We now have a generation of school leavers who got away with absolute murder at school and who now have no concept of discipline until they're lying in a gutter bleeding from a broken nose. Bring back the strap, bring back the cane and make men of these boys. If anything, it makes school life a hell of a lot more interesting.

French President Calls for Educational 'Renaissance': "Religion Should Not Be Left at the School Room Door."

Reminds teachers that they are responsible to form students intellectually, morally and physically

Newly elected French President Nicholas Sarkozy did not shy away from tackling controversial issues in his campaign and he has, once again, engaged a politically hot topic in a nation previously renowned for its secularism. In a letter written by Sarkozy and publicized yesterday, he addressed the teachers of France, calling on them to take part in a "renaissance" and to reflect on the huge responsibility placed in their hands - the responsibility to "guide and to protect the spirit and the sensibilities that are not yet completely formed, that have not yet attained maturity, which are searching, which are still fragile and vulnerable."

Sarkozy explained that such a national rebirth would only be possible through a reform of the French education system. Sarkozy clarified that such a reform must include "rewarding the good, punishing the faults, cultivating an admiration of that which is good, just, beautiful, great, true and profound and [cultivating] a detestation of that which is bad, unjust, ugly, insignificant, untrue, superficial and mediocre. That is how a teacher renders his service to a child in his care."

In his letter, Sarkozy bucked the secularist establishment that has long mandated a total rejection of religion presence in any French schools or curricula. "I am convinced that we should not leave the issue of religion at the school door." He cautioned that he was not advocating for proselytizing in schools or teaching solely "within the framework of a theological approach." Rather, Sarkozy explained, "The spiritual and the sacred always accompany human experiences. They are the source of all civilization. One can open up [more] easily to others and one can dialogue more easily with people of other religions when one understands their religion."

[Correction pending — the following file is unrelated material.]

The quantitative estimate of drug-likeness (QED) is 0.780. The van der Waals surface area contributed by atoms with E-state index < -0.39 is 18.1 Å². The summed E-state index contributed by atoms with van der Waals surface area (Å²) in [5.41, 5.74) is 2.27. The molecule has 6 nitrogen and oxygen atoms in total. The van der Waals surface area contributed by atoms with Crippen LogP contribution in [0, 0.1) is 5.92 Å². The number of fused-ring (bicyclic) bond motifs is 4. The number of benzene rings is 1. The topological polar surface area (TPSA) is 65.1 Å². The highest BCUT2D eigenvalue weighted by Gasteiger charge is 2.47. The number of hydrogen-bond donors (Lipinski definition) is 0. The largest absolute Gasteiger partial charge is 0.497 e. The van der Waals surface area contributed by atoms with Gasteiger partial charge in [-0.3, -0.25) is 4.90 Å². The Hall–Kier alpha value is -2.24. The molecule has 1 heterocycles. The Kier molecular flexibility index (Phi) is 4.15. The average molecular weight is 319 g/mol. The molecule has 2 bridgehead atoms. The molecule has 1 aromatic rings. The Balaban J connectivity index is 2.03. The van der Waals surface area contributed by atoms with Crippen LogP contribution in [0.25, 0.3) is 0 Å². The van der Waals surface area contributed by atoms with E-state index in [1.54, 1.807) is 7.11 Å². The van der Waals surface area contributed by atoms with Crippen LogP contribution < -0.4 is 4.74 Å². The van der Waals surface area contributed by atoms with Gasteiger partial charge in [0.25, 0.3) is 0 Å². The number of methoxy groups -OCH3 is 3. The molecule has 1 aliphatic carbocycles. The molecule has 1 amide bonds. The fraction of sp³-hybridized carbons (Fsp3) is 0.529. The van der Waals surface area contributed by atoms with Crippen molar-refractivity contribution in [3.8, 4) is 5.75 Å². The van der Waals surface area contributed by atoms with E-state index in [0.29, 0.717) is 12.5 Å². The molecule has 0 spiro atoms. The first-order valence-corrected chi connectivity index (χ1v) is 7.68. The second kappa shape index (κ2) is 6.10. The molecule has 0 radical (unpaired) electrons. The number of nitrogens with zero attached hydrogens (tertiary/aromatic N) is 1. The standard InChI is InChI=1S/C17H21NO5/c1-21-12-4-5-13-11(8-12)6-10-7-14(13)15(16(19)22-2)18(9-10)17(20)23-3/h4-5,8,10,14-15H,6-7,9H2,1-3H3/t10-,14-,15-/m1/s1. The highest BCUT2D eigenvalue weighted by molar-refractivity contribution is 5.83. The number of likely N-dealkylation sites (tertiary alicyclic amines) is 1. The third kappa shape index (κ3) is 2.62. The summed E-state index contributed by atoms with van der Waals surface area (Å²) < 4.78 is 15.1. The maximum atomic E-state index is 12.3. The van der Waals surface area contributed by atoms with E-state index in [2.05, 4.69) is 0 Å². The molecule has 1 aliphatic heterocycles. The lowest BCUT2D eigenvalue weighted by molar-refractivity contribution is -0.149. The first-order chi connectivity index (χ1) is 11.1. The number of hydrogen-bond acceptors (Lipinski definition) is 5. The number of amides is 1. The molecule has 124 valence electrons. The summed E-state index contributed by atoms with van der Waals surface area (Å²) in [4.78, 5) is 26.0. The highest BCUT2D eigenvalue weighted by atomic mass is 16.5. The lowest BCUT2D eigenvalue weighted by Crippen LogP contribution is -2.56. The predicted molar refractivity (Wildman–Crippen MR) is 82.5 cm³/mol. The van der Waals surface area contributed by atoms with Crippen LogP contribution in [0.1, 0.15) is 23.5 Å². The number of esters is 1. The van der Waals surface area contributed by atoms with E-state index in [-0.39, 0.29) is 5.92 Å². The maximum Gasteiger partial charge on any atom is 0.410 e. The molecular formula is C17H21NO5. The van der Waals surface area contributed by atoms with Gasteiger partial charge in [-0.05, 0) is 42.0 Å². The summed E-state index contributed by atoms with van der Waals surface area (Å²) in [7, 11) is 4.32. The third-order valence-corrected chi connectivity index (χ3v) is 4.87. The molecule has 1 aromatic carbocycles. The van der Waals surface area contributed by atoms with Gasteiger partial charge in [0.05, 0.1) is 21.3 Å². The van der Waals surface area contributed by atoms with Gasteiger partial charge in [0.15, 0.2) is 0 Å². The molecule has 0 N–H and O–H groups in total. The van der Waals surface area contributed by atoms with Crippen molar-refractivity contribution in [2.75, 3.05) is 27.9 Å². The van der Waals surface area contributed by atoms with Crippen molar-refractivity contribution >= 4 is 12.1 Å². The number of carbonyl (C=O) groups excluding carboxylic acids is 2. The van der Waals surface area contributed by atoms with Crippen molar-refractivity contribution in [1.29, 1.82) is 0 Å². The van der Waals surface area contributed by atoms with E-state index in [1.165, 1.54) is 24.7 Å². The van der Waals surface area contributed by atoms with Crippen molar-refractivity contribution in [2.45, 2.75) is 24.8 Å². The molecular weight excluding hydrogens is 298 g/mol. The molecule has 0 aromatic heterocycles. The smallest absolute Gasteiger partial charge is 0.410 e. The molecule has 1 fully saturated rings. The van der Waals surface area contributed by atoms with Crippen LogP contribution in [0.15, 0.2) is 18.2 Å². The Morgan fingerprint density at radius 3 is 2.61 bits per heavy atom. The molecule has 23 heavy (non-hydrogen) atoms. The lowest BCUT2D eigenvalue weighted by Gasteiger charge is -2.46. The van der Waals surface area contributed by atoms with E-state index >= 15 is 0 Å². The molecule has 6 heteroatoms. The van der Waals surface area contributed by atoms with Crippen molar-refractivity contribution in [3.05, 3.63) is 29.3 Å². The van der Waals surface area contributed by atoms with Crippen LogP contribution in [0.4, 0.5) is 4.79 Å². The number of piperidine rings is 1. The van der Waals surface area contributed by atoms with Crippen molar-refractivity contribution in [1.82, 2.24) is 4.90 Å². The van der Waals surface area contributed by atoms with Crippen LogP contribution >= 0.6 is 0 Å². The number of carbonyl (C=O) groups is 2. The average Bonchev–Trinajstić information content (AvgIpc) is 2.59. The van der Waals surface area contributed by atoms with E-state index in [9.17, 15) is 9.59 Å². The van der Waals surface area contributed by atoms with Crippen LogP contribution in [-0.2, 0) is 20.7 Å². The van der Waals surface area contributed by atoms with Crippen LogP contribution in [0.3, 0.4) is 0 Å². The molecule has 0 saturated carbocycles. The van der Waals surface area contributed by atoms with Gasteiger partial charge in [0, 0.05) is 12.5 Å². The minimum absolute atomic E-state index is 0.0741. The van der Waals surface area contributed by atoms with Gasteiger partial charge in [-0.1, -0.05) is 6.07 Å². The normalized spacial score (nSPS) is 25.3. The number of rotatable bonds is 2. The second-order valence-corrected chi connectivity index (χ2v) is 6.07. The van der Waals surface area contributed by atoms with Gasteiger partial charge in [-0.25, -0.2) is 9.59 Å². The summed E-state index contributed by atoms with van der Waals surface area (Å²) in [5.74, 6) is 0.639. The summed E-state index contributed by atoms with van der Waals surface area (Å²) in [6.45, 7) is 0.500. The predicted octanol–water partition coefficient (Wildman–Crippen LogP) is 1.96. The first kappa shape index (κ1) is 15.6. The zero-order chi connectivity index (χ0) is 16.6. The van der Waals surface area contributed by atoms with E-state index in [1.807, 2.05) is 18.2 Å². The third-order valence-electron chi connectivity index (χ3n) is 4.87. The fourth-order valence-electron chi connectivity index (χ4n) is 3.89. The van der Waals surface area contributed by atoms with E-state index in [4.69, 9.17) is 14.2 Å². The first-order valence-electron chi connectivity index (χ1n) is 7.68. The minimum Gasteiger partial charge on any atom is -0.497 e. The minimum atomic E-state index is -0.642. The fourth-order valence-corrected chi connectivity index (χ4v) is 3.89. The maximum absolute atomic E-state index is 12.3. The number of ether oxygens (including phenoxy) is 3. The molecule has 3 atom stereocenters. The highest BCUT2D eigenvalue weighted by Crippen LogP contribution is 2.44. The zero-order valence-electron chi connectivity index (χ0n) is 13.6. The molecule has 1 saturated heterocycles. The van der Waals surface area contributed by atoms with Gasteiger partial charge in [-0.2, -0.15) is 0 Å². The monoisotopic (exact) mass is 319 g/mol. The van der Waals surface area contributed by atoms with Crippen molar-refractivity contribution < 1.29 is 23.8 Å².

French secularist forces argue that teaching religion or allowing the presence of religion in any form in educational facilities only serves to foster confrontation and animosity.

Sarkozy continued in his letter to remind educators that they must instill the virtue of patriotism in their young charges so that they will grow to be responsible citizens of France, of Europe and of the world. He also called on educators to work to inspire an appreciation for culture in France's young people.

Sarkozy drew his letter to a conclusion, echoing a teaching of the Catholic Church in this regard. He said, "Parents, vous ˆtes les premiers des ‚ducateurs." Translated, it means "Parents, you are the primary educators." Sarkozy encouraged parents to be intimately involved in the education of their children. Alluding to the many difficulties that parents of today face in an age of broken homes, expensive education and high unemployment rates. Sarkozy promised governmental effort to make education possible for all young French citizens. Sarkozy concluded his letter, "The time for a new beginning has come. It is to this new beginning that I invite you. We will navigate it together. We are already slow [in beginning]."

As previously reported by LifeSiteNews.com, this is not the first time that the present president has called for a more public acceptance of religion in France. In 2006, Sarkozy, then acting as the French interior minister, called for France to repudiate its anti-religious prejudice and look again at a positive relationship between Church and state.

In a book-length interview entitled La Republique, les religions, l'esperance [The Republic, the Religions, and Hope], Sarkozy recalls critically "the preceding generations" that "scorned, despised, and ridiculed priests and friars."

Sarkozy also previously called for permission for religious organizations to take advantage of state funding for charitable work. He criticizes those who "think it is natural for the state to finance a soccer field, a library, a theatre, a childcare center; but whenever it is a matter of the needs of a place of worship, the state should not spend so much as a penny."